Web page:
Using images to communicate the message of your brand has never been more important than in our fast-paced, screen-dominated marketplace.
It’s also never been easier.
There are opportunities everywhere for your brand’s visuals to be seen online, and with consistency in your designs, you can build your brand’s recognition and memorability.
7 Images You Need to Build Your Brand Online
It all starts with your logo design.
In one concise image – including your business name, tagline and often a graphic (logomark) - a logo communicates the message of your brand.
Your logo is the foundation of every visual created to support your brand:
- Your brand colors are defined.
- Your fonts are selected.
- Your graphic style is established.
- The personality of your brand is expressed.
Once you have a logo, its design elements – colors, fonts and imagery – should be carried through and built upon in all imagery for your brand: your website, your packaging, your printed materials, and with the online brand images below.
An avatar is your social media identification. It’s the square image that represents your profile and appears with all of your posts on Twitter, Facebook, Pinterest, etc.
You can use a square version of your logo, just your logomark, or – depending on the social media platform – you may want to use a photo of yourself rather than a graphic.
3. Facebook Cover Photo
Showcase your products, promote your brand message and reinforce the visual connection to your brand. The cover image can even be linked to your website with a call to action for your followers like The Mogul Mom’s Facebook page.
4. Twitter Profile Images
Ok, so this is really two images…but you don’t necessarily need them both because Twitter offers lots of built-in flexibility in the design of your profile.
You can choose your brand colors for the background and links. You can upload a cover or a background image, or both. As long as the colors and images are cohesive and in-line with your branding, you can build a visual connection.
Twitter Cover Image
Your name, your bio, your avatar and a gradient sit on top of this image on your Twitter profile page, so the image you upload will be partially obscured. A pattern works well, or a strategically composed photo or design. Athleta’s Twitter page is a good example of a well-composed photo cover image.
Twitter Background Image
The left side of your Twitter profile page provides the most visible area of the background image. Your Twitter feed covers the middle and the right isn’t always revealed on smaller displays. Marie Forleo has a background image that does a lovely job of utilizing the left side of her profile page.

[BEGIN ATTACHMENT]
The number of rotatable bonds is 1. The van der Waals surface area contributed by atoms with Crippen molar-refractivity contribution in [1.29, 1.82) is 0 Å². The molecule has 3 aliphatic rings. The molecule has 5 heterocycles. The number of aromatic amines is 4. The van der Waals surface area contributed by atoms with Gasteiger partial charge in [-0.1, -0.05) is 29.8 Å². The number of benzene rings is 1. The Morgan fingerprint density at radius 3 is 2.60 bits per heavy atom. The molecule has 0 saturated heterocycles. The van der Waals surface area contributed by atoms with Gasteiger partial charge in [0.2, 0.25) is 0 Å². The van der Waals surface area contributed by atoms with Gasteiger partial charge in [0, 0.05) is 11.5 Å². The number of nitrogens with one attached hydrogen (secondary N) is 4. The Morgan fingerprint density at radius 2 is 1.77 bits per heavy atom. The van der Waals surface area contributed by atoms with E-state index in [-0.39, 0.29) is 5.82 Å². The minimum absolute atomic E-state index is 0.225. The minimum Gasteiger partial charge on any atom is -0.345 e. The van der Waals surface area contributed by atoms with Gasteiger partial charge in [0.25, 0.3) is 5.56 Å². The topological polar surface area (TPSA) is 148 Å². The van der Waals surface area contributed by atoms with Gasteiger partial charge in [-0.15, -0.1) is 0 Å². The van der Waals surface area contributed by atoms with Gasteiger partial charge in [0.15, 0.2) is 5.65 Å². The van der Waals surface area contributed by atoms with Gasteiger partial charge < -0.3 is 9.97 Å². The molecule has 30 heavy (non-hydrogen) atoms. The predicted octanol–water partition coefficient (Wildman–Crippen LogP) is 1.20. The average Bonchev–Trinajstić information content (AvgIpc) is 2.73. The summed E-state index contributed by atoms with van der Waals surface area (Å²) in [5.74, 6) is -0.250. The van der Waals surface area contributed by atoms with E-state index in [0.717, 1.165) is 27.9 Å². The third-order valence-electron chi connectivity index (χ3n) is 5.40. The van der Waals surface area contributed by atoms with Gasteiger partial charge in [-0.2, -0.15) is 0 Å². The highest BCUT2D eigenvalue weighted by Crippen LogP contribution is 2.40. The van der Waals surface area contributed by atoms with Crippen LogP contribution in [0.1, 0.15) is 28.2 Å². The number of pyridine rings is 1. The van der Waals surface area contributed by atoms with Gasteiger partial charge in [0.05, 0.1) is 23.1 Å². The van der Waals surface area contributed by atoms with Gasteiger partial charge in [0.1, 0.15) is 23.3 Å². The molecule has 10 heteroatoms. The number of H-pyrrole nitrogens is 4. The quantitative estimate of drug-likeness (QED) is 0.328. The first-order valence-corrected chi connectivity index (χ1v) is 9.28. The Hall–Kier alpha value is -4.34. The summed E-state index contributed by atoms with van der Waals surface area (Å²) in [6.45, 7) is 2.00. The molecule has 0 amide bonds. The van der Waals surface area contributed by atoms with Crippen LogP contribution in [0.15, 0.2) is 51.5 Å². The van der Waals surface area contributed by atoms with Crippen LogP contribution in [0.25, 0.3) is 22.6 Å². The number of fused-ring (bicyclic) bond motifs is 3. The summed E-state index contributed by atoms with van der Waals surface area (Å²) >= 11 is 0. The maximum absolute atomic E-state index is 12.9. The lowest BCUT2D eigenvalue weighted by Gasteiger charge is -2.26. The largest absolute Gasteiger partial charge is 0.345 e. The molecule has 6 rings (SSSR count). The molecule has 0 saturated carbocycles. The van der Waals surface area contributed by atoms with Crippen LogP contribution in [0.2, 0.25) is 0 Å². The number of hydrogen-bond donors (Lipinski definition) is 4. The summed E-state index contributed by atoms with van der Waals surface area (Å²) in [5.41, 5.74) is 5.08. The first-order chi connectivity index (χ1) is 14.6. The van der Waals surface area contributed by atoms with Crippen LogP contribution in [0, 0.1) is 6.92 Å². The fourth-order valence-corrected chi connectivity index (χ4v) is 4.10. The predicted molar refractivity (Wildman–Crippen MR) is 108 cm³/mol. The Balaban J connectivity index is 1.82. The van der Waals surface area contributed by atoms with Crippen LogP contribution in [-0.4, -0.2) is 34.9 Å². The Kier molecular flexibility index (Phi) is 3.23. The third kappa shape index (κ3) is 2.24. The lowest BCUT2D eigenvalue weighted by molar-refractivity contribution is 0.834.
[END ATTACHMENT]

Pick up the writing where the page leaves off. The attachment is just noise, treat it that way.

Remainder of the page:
5. Web Ad/Banner
Promote your business on other blogs/websites.The size and content depends on the requirements of each site. A square “button” (125x125px) might be just your logo and a few words. A full banner (468x60px) might include a call to action, your URL and/or some of your products, too.
For a list of common banner image sizes and examples, check out this helpful resource.
6. Newsletter Header
Carry on the visual consistency when you send out your email newsletter. A newsletter header can be as simple as your logo with a line underneath or a variation of your website header. The recommended width for most email templates is 600px wide. Height can vary. Check with your email service provider on specific requirements.
7. Sharing Image Template
Create consistency in your sharing images on social media. Having your website URL and/or logo watermark on a photo and using your brand fonts and colors to create an image quote will make your brand easily identifiable and can drive visitors back to your site.
For image sizes not listed above, here is a comprehensive cheat sheet with specific dimensions for your social media profiles and sharing images.
And here’s an infographic showing how cohesively branded images can build memorability for a brand:
View a larger image here.
So, how do you go about creating these brand images?
Your logo is usually best handled by a graphic designer, and you can often hire her to design your complementing brand images as well.
If you’re on a budget and/or want the knowledge and flexibility to change your images as you promote and as your business grows, you can create them yourself.
There are many design apps to choose from: free web-based applications like PicMonkey and the more robust Pixlr Editor. Or there’s Photoshop Elements, the light version of Photoshop. And of course, the full version of Photoshop.
Then, the key for you and/or your designer to create consistent brand images is to have a brand style guide, which is a document that shows the design guidelines for your images. See a brand style guide example and learn how to create your own with a free template here!
If you want to learn how to create your own branded images, my first DIY Branding Workshop is coming up! You’ll learn how to design the images you need now – and have the skills to create more in the future. Get on the list to be notified as soon as the workshop is available and also get a FREE Visual Brand Planning Guide to create the blueprint for building your brand images.